Better Sleep

By: Stefani Nielson

A restful sleep is important for everyone, but children, from the very young to teens, obviously need more of it, since they are mental, emotional and physical energizer bunnies. Just what counts as adequate sleep, though? Generally, paediatricians suggest the following amounts per day:

• Newborns (up to six months): 16 hours in three to four hour blocks
• Babies (up to one year): 14 hours
• Toddlers (up to three years): 10 to 13 hours
• Preschoolers (up to five years): 10 to 12 hours
• Children (up to 12 years): 9 to 10 hours
• Teens (up to 19 years): 9 to 10 hours

Knowing how much sleep your kids need is only half the battle. Ensuring they get to bed, snuggle in, shut their eyes and drift off to dreamland for a ten-hour stretch is the other challenge, especially when it comes to young children and their developing self-care habits. How do you get the energizer bunny to take its own batteries out?

In my own family, it took two years of solid trial and error (mostly error) between the ages two and four before we finally managed to make bedtime a pleasant experience. And, in agreement with the experts, it was regularity—a routine the kids came to expect night after night, barring those special occasions—that did the trick.

Many of the following tips, widely recommended by childcare experts, we discovered on our own after considering what worked or didn’t work at a given age or stage.
• First and foremost, set a regular bedtime and schedule. Extra-curricular activities should be over and done with well-before it. Ensure kids eat nutritiously and get enough physical activity during the day.

• Plan calm activities for before bedtime such as homework, puzzles or quiet play. Turn the TV or computer off well before your end-of-the-day routine.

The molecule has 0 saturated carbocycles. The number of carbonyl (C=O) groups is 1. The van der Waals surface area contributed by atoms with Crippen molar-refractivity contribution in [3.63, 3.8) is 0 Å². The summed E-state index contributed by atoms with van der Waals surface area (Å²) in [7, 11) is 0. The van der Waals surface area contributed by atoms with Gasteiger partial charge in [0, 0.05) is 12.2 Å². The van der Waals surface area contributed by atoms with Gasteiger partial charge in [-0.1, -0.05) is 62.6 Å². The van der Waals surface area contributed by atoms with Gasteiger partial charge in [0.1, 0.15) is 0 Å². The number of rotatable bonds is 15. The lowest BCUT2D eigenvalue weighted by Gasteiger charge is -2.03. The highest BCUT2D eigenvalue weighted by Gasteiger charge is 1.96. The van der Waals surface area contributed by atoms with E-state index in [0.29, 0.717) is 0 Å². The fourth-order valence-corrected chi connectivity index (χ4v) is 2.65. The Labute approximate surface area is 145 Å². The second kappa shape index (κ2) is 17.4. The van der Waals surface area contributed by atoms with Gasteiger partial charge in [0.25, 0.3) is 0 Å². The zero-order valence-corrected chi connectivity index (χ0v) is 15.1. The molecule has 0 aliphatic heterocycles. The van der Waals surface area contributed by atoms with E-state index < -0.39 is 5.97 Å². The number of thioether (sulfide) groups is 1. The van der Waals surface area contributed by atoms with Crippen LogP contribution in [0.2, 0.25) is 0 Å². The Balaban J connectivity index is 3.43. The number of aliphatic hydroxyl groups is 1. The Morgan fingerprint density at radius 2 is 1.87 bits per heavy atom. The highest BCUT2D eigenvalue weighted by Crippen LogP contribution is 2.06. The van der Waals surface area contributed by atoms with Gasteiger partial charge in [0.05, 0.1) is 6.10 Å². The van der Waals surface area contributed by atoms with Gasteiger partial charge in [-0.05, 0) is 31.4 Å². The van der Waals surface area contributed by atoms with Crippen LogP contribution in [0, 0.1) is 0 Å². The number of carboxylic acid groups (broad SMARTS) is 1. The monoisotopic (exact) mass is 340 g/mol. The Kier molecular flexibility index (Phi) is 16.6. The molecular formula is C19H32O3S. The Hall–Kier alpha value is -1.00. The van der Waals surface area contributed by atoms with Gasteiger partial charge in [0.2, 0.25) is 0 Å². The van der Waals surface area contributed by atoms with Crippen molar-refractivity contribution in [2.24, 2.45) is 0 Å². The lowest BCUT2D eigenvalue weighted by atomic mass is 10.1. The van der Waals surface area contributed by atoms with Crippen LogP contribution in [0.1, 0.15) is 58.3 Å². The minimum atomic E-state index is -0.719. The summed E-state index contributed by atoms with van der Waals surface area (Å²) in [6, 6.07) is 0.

• Tidy up, brush teeth and put on pyjamas as a family so the kids don’t view bedtime as a punishment.

• Let kids choose their books for bedtime and remind them which one is the last. My kids love a fresh supply of library books; it’s exciting to cuddle up together and see what’s new.

• Have a light snack, avoiding sugar and too many drinks.

• Let young kids pick out stuffed animals and arrange blankets before tuck-in. For certain kids, tucking in their own babies just right is very important.

• Let older kids (aged five and up) read independently with a bedside light as a chance to self-calm after tuck-in. A lamp or wall fixture that casts a sot light can be invaluable for avoiding bedtime battles as can a cozy, all-season quilt.

• When kids have bedtime fears, you can do a quick search of the closet and under the bed to show them the bedroom is monster-free. If a little more reassurance is in order, a small flashlight can go under the pillow.

• To avoid stalling, consider bedtime rules such as two stories, one glass of water and one trip to the bathroom—then sleep time!

Sources:; Barbara Coloroso, Kids Are Worth It! Giving Your Child the Gift of Inner Discipline (Toronto: Harper, 2002); Dr. Shelly K. Weiss, Better Sleep for Your Baby & Child (Toronto: Robert Rose, 2006).

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